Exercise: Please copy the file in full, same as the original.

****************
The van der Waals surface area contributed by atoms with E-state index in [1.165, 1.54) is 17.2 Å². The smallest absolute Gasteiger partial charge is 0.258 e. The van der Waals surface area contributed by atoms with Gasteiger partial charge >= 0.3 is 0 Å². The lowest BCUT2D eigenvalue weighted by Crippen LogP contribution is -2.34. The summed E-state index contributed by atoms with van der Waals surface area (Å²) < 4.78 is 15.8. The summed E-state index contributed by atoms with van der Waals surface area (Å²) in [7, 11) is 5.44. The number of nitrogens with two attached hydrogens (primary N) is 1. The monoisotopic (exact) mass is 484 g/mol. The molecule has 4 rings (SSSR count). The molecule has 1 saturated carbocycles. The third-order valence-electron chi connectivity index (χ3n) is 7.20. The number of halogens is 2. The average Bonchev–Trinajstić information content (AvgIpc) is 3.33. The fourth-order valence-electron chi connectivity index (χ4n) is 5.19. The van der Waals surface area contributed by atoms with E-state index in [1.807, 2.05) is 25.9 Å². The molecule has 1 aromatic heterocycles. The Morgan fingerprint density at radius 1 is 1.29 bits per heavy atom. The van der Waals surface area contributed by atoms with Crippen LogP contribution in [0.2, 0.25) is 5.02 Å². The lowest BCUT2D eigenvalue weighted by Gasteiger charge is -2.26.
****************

The van der Waals surface area contributed by atoms with E-state index in [1.165, 1.54) is 17.2 Å². The smallest absolute Gasteiger partial charge is 0.258 e. The van der Waals surface area contributed by atoms with Gasteiger partial charge >= 0.3 is 0 Å². The lowest BCUT2D eigenvalue weighted by Crippen LogP contribution is -2.34. The summed E-state index contributed by atoms with van der Waals surface area (Å²) < 4.78 is 15.8. The summed E-state index contributed by atoms with van der Waals surface area (Å²) in [7, 11) is 5.44. The number of nitrogens with two attached hydrogens (primary N) is 1. The monoisotopic (exact) mass is 484 g/mol. The molecule has 4 rings (SSSR count). The molecule has 1 saturated carbocycles. The third-order valence-electron chi connectivity index (χ3n) is 7.20. The number of halogens is 2. The average Bonchev–Trinajstić information content (AvgIpc) is 3.33. The fourth-order valence-electron chi connectivity index (χ4n) is 5.19. The van der Waals surface area contributed by atoms with E-state index in [1.807, 2.05) is 25.9 Å². The molecule has 1 aromatic heterocycles. The Morgan fingerprint density at radius 1 is 1.29 bits per heavy atom. The van der Waals surface area contributed by atoms with Crippen LogP contribution in [0.2, 0.25) is 5.02 Å². The lowest BCUT2D eigenvalue weighted by Gasteiger charge is -2.26.